Table of Contents
International Journal of Molecular Imaging
Volume 2015 (2015), Article ID 469047, 10 pages
Research Article

Comparison of Folate Receptor Targeted Optical Contrast Agents for Intraoperative Molecular Imaging

1Division of Thoracic Surgery, Department of Surgery, University of Pennsylvania and Philadelphia VA Medical Center, Philadelphia, PA 19104, USA
2On Target Laboratories, Inc., West Lafayette, IN 47906, USA
3Departments of Biomedical Engineering and Chemistry, Emory University, Atlanta, GA 30322, USA
4Department of Chemistry, Purdue University, West Lafayette, IN 47907, USA

Received 8 June 2015; Accepted 11 August 2015

Academic Editor: Irene J. Virgolini

Copyright © 2015 Elizabeth De Jesus et al. This is an open access article distributed under the Creative Commons Attribution License, which permits unrestricted use, distribution, and reproduction in any medium, provided the original work is properly cited.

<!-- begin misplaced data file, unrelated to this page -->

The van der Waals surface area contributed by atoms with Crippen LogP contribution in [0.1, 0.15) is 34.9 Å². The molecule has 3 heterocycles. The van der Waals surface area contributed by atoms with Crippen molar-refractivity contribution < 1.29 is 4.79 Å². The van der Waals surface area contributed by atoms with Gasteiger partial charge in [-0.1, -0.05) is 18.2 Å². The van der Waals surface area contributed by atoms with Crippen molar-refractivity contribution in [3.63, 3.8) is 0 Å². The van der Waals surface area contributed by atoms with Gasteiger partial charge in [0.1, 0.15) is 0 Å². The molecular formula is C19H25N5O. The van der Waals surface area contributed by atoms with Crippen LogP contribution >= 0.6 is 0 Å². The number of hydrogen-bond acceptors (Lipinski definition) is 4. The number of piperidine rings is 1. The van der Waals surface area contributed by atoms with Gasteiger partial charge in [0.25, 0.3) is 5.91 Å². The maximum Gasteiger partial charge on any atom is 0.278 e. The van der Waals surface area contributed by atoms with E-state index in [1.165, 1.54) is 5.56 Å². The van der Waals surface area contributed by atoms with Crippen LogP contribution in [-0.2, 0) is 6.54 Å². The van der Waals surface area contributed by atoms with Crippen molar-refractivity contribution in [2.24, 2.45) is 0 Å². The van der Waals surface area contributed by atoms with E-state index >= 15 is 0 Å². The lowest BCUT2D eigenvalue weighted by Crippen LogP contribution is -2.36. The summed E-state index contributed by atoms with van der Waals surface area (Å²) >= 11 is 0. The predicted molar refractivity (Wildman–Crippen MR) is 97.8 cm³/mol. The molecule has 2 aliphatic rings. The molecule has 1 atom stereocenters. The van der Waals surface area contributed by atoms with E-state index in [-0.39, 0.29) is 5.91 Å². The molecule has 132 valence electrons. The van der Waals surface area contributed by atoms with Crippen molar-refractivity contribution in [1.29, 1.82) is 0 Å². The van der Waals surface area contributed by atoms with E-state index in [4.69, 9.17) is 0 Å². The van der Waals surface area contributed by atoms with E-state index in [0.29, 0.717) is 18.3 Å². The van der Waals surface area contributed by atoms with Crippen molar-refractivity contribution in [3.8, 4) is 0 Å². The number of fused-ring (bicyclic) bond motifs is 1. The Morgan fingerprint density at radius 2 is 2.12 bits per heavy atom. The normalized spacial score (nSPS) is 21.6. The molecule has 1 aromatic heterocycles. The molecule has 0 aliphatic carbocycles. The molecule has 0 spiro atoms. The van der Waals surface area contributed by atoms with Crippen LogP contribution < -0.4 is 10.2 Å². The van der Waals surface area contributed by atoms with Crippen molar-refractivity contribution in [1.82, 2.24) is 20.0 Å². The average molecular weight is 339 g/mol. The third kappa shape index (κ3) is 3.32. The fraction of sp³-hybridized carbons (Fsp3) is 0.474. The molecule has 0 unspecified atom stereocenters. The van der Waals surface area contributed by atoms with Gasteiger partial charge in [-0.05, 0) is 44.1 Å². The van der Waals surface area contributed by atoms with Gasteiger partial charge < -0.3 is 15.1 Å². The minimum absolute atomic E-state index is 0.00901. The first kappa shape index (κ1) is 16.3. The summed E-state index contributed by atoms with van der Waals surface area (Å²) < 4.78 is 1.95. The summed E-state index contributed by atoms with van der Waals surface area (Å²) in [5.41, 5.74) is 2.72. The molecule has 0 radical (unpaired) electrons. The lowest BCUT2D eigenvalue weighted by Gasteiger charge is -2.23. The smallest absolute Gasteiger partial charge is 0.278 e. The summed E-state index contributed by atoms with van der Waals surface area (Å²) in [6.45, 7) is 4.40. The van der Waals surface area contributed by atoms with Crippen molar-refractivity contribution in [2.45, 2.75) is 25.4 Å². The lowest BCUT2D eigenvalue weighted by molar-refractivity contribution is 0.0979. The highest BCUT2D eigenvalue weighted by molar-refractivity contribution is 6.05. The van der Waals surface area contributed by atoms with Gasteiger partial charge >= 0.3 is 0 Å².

Background. Intraoperative imaging can identify cancer cells in order to improve resection; thus fluorescent contrast agents have emerged. Our objective was to do a preclinical comparison of two fluorescent dyes, EC17 and OTL38, which both target folate receptor but have different fluorochromes. Materials. HeLa and KB cells lines were used for in vitro and in vivo comparisons of EC17 and OTL38 brightness, sensitivity, pharmacokinetics, and biodistribution. In vivo experiments were then performed in mice. Results. The peak excitation and emission wavelengths of EC17 and OTL38 were 470/520 nm and 774/794 nm, respectively. In vitro, OTL38 required increased incubation time compared to EC17 for maximum fluorescence; however, peak signal-to-background ratio (SBR) was 1.4-fold higher compared to EC17 within 60 minutes (). Additionally, the SBR for detecting smaller quantity of cells was improved with OTL38. In vivo, the mean improvement in SBR of tumors visualized using OTL38 compared to EC17 was 3.3 fold (range 1.48–5.43). Neither dye caused noticeable toxicity in animal studies. Conclusions. In preclinical testing, OTL38 appears to have superior sensitivity and brightness compared to EC17. This coincides with the accepted belief that near infrared (NIR) dyes tend to have less autofluorescence and scattering issues than visible wavelength fluorochromes.